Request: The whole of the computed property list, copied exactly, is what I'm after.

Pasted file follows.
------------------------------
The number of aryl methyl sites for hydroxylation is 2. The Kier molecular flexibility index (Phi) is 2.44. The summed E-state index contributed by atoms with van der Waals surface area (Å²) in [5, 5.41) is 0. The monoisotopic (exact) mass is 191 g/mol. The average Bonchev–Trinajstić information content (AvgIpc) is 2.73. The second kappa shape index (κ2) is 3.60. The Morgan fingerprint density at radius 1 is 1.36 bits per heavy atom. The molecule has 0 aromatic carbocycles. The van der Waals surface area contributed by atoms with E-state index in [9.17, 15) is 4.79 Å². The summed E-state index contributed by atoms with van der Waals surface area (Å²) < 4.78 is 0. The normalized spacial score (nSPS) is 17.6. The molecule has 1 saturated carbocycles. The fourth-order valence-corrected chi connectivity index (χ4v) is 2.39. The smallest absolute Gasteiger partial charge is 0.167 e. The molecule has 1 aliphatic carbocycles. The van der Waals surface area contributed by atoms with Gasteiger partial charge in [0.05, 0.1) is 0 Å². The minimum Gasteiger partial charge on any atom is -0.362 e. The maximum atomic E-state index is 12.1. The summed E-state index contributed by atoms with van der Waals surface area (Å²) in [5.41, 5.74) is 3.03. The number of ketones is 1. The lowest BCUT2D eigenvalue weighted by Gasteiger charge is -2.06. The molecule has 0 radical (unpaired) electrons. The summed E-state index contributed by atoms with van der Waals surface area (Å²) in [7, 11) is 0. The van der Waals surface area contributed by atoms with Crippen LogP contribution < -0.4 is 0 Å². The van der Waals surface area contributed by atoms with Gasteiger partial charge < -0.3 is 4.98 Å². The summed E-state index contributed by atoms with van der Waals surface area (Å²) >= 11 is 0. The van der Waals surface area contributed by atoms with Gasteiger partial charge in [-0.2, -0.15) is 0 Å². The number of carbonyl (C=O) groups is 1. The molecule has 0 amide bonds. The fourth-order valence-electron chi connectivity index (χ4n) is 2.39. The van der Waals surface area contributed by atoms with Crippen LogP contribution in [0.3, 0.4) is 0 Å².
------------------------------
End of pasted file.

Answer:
The number of aryl methyl sites for hydroxylation is 2. The Kier molecular flexibility index (Phi) is 2.44. The summed E-state index contributed by atoms with van der Waals surface area (Å²) in [5, 5.41) is 0. The monoisotopic (exact) mass is 191 g/mol. The average Bonchev–Trinajstić information content (AvgIpc) is 2.73. The second kappa shape index (κ2) is 3.60. The Morgan fingerprint density at radius 1 is 1.36 bits per heavy atom. The molecule has 0 aromatic carbocycles. The van der Waals surface area contributed by atoms with E-state index in [9.17, 15) is 4.79 Å². The summed E-state index contributed by atoms with van der Waals surface area (Å²) < 4.78 is 0. The normalized spacial score (nSPS) is 17.6. The molecule has 1 saturated carbocycles. The fourth-order valence-corrected chi connectivity index (χ4v) is 2.39. The smallest absolute Gasteiger partial charge is 0.167 e. The molecule has 1 aliphatic carbocycles. The van der Waals surface area contributed by atoms with Gasteiger partial charge in [0.05, 0.1) is 0 Å². The minimum Gasteiger partial charge on any atom is -0.362 e. The maximum atomic E-state index is 12.1. The summed E-state index contributed by atoms with van der Waals surface area (Å²) in [5.41, 5.74) is 3.03. The number of ketones is 1. The lowest BCUT2D eigenvalue weighted by Gasteiger charge is -2.06. The molecule has 0 radical (unpaired) electrons. The summed E-state index contributed by atoms with van der Waals surface area (Å²) in [7, 11) is 0. The van der Waals surface area contributed by atoms with Crippen LogP contribution < -0.4 is 0 Å². The van der Waals surface area contributed by atoms with Gasteiger partial charge < -0.3 is 4.98 Å². The summed E-state index contributed by atoms with van der Waals surface area (Å²) >= 11 is 0. The van der Waals surface area contributed by atoms with Gasteiger partial charge in [-0.2, -0.15) is 0 Å². The number of carbonyl (C=O) groups is 1. The molecule has 0 amide bonds. The fourth-order valence-electron chi connectivity index (χ4n) is 2.39. The van der Waals surface area contributed by atoms with Crippen LogP contribution in [0.3, 0.4) is 0 Å².